Art is a complex passion and Tony Ramirez traces his infatuation with it back to his elementary school days. He describes his first sketch, done on an elementary yearbook, as a picture of a student leaving school. While the drawing was fun, Tony was slow and cautious in accepting art as his obsession. “I wasn’t too much of an artist growing up,” he admits. “It was just something that I dabbled in from time to time.” Still, Tony found himself interested in it, and he studied other artists by collecting various art magazines that included Lowrider Arte.

Tony’s skills were developed in an unorthodox setting; prison. “That’s a very interesting story,” he explains. “I was actually in prison and a couple of people there kept asking me to do some birthday cards for their kids or wives. I started doing basic cartoon characters, and from there it developed into doing more realistic type artwork; eventually I began catching up to the arts.” Tony used his time to come up with strategies and in the process; he began designing his own creations on various mediums. “I would get inspiration from other artists that were in there and it just started taking off for me. As far as I’m concerned now; I love the arts.”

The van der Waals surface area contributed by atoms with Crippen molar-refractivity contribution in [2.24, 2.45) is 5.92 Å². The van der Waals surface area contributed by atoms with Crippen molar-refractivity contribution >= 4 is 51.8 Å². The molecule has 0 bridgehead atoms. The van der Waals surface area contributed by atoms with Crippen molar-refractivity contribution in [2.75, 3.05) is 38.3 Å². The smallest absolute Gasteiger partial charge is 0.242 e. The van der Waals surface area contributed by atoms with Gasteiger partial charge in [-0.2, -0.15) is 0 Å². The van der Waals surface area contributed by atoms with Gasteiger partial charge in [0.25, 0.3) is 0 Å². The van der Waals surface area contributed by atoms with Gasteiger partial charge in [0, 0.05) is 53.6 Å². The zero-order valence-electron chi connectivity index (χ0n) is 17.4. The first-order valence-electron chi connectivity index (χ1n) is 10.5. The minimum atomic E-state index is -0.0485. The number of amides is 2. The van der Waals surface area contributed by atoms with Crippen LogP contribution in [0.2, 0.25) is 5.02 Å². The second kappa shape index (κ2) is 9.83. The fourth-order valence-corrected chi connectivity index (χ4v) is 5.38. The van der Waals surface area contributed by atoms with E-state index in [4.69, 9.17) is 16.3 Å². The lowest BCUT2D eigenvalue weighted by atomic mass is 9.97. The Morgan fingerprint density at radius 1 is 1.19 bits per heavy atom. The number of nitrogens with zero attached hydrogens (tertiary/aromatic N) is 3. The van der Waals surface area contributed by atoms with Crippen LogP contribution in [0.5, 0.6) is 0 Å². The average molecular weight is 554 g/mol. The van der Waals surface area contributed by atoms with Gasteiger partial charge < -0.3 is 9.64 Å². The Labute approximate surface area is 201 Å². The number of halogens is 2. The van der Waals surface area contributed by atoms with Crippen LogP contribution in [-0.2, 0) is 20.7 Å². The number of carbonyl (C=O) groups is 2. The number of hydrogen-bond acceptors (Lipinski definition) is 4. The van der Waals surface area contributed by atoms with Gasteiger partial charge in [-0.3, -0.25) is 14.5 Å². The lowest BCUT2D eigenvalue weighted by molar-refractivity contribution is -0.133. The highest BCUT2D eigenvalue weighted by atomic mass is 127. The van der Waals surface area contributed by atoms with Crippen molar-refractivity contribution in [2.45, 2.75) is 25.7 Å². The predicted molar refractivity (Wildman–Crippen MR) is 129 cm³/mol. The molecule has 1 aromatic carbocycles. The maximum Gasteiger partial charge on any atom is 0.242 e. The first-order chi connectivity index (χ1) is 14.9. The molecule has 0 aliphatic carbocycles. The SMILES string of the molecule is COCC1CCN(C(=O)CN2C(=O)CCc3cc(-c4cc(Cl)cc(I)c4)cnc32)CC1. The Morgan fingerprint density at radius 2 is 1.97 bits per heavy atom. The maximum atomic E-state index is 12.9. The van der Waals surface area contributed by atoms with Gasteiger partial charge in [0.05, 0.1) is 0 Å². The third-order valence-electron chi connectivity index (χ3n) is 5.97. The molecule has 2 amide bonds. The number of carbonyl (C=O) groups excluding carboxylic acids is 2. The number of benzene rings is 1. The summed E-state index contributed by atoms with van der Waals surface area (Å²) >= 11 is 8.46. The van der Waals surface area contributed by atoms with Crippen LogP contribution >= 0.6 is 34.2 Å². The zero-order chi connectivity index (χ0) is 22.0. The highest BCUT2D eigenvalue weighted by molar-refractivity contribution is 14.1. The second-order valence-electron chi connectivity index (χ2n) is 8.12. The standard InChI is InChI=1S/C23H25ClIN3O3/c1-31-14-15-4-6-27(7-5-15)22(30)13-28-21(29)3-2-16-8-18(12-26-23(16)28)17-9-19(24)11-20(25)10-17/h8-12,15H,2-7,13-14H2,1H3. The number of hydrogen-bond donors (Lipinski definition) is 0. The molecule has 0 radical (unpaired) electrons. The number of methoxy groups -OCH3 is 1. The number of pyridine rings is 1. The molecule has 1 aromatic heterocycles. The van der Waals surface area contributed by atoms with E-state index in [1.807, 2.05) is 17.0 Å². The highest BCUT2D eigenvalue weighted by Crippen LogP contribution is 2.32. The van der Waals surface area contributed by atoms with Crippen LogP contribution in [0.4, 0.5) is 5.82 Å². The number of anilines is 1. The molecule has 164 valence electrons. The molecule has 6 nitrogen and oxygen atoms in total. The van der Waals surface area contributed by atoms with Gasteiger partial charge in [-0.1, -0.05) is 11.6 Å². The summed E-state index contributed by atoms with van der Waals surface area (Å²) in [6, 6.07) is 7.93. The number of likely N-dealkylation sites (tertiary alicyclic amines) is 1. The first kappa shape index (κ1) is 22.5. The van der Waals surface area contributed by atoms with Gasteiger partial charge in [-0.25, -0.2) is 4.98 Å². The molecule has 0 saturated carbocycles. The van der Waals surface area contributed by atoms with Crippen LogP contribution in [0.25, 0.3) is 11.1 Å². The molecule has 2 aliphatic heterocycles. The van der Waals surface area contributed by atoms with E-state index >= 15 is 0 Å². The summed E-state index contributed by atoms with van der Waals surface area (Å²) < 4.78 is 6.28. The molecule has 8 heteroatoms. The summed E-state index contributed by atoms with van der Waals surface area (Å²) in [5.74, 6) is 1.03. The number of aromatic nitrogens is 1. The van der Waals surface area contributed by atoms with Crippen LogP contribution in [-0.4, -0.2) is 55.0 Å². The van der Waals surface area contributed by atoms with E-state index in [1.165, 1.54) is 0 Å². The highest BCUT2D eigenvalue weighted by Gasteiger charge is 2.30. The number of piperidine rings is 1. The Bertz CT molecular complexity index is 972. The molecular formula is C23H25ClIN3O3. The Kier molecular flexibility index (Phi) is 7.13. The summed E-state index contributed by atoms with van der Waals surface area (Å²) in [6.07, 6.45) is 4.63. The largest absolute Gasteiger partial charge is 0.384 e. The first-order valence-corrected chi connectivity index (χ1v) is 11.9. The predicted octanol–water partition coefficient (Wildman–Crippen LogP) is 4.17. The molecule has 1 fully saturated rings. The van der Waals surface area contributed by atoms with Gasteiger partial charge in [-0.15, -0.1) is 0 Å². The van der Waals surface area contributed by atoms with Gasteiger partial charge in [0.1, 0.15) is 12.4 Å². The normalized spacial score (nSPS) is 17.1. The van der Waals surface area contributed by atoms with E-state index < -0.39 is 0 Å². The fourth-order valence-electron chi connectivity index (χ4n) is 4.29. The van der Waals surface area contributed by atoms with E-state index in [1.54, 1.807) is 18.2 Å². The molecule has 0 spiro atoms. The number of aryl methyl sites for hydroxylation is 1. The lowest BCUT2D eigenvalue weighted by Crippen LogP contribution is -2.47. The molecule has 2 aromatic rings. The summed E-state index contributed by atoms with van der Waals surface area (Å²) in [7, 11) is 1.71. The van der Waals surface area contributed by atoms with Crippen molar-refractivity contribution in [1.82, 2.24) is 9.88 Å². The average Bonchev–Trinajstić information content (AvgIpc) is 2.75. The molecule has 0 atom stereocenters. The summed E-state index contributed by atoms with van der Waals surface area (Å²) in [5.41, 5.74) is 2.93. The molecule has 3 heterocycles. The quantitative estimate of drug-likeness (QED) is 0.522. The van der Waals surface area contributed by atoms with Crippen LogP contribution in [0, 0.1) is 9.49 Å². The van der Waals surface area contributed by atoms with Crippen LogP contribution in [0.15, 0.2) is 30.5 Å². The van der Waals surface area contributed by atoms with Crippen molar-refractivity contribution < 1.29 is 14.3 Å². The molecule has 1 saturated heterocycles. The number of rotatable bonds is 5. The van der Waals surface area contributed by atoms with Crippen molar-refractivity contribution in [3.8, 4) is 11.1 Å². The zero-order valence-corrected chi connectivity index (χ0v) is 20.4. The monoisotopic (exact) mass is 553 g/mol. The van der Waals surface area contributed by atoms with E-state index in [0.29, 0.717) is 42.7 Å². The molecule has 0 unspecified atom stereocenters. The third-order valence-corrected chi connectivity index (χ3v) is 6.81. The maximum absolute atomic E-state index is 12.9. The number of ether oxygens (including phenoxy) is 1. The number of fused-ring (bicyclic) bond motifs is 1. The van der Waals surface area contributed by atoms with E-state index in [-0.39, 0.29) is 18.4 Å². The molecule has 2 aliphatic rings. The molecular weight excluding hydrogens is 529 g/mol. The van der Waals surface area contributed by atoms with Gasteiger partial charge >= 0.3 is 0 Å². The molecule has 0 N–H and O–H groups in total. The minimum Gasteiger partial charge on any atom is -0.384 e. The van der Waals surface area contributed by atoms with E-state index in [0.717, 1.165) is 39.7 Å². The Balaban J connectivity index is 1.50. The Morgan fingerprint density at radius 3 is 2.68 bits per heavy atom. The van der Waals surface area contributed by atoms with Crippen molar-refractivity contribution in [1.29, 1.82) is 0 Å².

While he remained dedicated, Tony also served as his own worst critic. “I was growing, but my artwork was well received by the people who asked me to do different pieces, and from there it kept progressing.” Tony has been dedicated to the arts for over five years now, and has been painting for almost three years. “My inspiration to paint came through a very dedicated and talented person by the name of Alan Padilla,” explains the humble Tony. “He actually introduced me to various artists from the industry and I just got engulfed in the whole art scene and got involved with it full time.” Tony met Alan through an airbrush artist named Guido. “After I paroled, I went to school and Guido was making a presentation to the class of his artwork. At the time, I had a portfolio with me and I showed it to him. He took a liking to my work and he invited me to his studio.” It was there at Guido’s studio that Tony met Alan and that opened up a whole new world to him.

Tony also got his first chance at tattooing in prison. “While I was incarcerated, the prison asked me to do a toe tag,” he explains. A lot of people kept trying to convince Tony to tattoo but he was reluctant to the idea. “Tattooing was more of an experiment, which I just fell in love with, and after that; I endeavored to make the best of what I started liking as a hobby. After I came out, I got a real tattoo machine and started practicing on friends of mine, and it just took off from there.” Given Tony’s deep-rooted passion for multiple forms of art, he is one of the lucky artists not to be surrounded by boundaries. He is definitely living proof that, as with all endeavors, nothing is as powerful as something that comes from the heart.